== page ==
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Social Media and Education

Making the Best of Social Media and Education

Parents are bombarded by news stories about the dangers of social media for children, from elementary to high school. Without a doubt, there are some serious issues that can affect the safety of children that go beyond just too much screen time. Parents know about the risks of cyber bullying as well as concerns about what your teenagers post and how it might impact college admissions.

Any technology can be used in beneficial as well as harmful ways. What if educators and parents focused on using social media and education as a way to stimulate students and help them develop study habits? The good news is that many schools are already implementing a constructive approach to social media in an effort to recognize its importance as a communication tool and to connect in a positive way to students in this tech-savvy generation.

Around the Clock Learning

More and more teachers are turning to virtual tools like Google Classroom, Edmodo, and other sites to allow students to access lessons and practice while outside of school. Teachers can post lecture videos and class notes, make assignments and even accept work online, which eliminates excuses about dogs eating homework. Students who miss a day or two can stay on track with the class when they follow along with work at home. Teachers are able to keep their classes on pace to cover the material or provide additional resources for students who want to delve further into a subject.

Helpful Hints

Another tool that teachers can use is text reminders. Students can sign up at any time during the school year to receive notifications about upcoming tests, project deadlines, and even what materials need to be brought to class. The texts are usually one-way from the teacher to the classes. Students cannot respond to the reminders, but they can always email their teacher if they have additional questions. Texting can make group projects and collaborations easier than ever because students are able to connect with each other and share their portion of the work for a finished assignment that is truly a joint effort.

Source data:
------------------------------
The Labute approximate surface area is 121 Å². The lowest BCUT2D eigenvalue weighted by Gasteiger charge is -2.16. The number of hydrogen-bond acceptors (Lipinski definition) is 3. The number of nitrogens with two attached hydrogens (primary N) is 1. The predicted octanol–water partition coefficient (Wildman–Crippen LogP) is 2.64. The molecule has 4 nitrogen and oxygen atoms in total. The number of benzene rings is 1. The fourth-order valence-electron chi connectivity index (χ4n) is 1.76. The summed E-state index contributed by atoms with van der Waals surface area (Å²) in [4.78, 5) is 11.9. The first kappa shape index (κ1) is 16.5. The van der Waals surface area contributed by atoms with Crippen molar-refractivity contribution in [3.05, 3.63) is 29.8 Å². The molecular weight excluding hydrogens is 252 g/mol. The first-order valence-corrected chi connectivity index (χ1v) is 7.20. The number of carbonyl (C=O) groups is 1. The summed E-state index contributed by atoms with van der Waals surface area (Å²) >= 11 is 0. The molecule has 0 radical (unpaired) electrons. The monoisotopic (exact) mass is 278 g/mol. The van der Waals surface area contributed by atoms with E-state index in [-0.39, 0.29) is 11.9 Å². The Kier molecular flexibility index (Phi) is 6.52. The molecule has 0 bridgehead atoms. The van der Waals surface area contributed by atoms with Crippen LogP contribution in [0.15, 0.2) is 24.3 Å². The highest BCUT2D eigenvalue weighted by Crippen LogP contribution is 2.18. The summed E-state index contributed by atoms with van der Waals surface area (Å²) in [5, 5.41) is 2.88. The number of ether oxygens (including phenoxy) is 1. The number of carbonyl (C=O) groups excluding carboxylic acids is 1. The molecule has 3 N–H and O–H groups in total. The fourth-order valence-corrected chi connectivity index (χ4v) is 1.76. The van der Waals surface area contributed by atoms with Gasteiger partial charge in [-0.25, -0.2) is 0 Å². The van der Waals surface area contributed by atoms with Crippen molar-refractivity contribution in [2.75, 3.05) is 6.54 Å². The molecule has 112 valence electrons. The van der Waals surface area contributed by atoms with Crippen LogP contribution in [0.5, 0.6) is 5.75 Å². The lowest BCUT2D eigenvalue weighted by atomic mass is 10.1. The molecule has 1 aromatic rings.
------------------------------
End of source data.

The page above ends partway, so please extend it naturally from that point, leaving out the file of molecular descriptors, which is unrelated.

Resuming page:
Getting the Word out

Teachers are not alone in embracing technology to communicate as a way to embrace social media and education. Parent-teacher organizations, guidance offices, and school districts have pages and accounts across social media platforms. Parents and students can follow their schools through Facebook, Twitter, Instagram, and SnapChat to learn about school events, scholarship opportunities, club activities, and other announcements. It’s a convenient way for families to know what’s going on in their school community, and it’s even better for the schools to save their limited resources by posting instead of printing.

The Way of the Future

Since there is rarely if ever any cost to join social media, it’s an easy way to add another line of communication for anyone with access to a smart phone or computer. Educators do need to be aware that not every student or family has the latest technology. Unless the school provides every student with required hardware, they should continue to offer traditional communication options to accommodate all families. Schools usually ask about technology at the beginning of the school year to identify students who may not be able to access social media or websites on their own.

Bonus Benefits

Parents want their children to learn to take responsibility and develop strong communication skills. Students can learn these and other abilities through social media and education working together. Children can become more independent as they communicate directly with their teachers through education websites and email. They can access help for homework and coordinate group projects through convenient and direct contacts instead of waiting for the next school day.  In addition, they are developing skills including networking and media presentation. Students are able to create and share their presentations through YouTube or blog about their experiences on any number of blogging sites. By sharing these links with their peers, they are able to take experiential learning to a new level.

Parents Take Part

When parents stay involved, they can monitor their students to ensure their safety and well being in a virtual environment. They can also stress the importance of face to face interactions so that children understand social media and education is not meant to replace traditional learning and communication methods. Lastly, parents should help students set boundaries to prevent too much time on electronic devices as the expense of other activities.

When teachers and parents agree on the best ways to combine social media and education, children can learn to be organized, independent, and successful, in school and in life.

Ellen Goldman